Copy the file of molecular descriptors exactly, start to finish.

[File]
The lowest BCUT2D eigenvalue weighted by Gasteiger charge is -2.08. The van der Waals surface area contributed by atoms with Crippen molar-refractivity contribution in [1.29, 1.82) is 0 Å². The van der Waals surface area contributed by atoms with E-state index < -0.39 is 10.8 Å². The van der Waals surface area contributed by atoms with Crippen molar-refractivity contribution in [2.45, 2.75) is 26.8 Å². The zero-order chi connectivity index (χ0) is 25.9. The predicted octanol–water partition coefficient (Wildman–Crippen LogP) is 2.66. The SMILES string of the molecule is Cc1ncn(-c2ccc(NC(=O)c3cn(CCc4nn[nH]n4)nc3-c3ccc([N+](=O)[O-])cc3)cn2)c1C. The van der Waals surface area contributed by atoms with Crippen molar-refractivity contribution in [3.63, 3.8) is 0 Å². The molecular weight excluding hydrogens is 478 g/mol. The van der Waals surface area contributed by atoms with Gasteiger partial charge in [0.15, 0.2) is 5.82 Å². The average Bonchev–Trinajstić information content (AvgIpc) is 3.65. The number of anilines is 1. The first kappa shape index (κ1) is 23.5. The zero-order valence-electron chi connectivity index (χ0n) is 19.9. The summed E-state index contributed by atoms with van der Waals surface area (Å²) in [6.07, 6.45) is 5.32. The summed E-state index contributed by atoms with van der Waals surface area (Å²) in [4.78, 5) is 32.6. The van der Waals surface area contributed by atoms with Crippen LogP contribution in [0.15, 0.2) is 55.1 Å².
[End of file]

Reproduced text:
The lowest BCUT2D eigenvalue weighted by Gasteiger charge is -2.08. The van der Waals surface area contributed by atoms with Crippen molar-refractivity contribution in [1.29, 1.82) is 0 Å². The van der Waals surface area contributed by atoms with E-state index < -0.39 is 10.8 Å². The van der Waals surface area contributed by atoms with Crippen molar-refractivity contribution in [2.45, 2.75) is 26.8 Å². The zero-order chi connectivity index (χ0) is 25.9. The predicted octanol–water partition coefficient (Wildman–Crippen LogP) is 2.66. The SMILES string of the molecule is Cc1ncn(-c2ccc(NC(=O)c3cn(CCc4nn[nH]n4)nc3-c3ccc([N+](=O)[O-])cc3)cn2)c1C. The van der Waals surface area contributed by atoms with Crippen molar-refractivity contribution in [3.63, 3.8) is 0 Å². The molecular weight excluding hydrogens is 478 g/mol. The van der Waals surface area contributed by atoms with Gasteiger partial charge in [0.15, 0.2) is 5.82 Å². The average Bonchev–Trinajstić information content (AvgIpc) is 3.65. The number of anilines is 1. The first kappa shape index (κ1) is 23.5. The zero-order valence-electron chi connectivity index (χ0n) is 19.9. The summed E-state index contributed by atoms with van der Waals surface area (Å²) in [6.07, 6.45) is 5.32. The summed E-state index contributed by atoms with van der Waals surface area (Å²) in [4.78, 5) is 32.6. The van der Waals surface area contributed by atoms with Crippen LogP contribution in [0.15, 0.2) is 55.1 Å².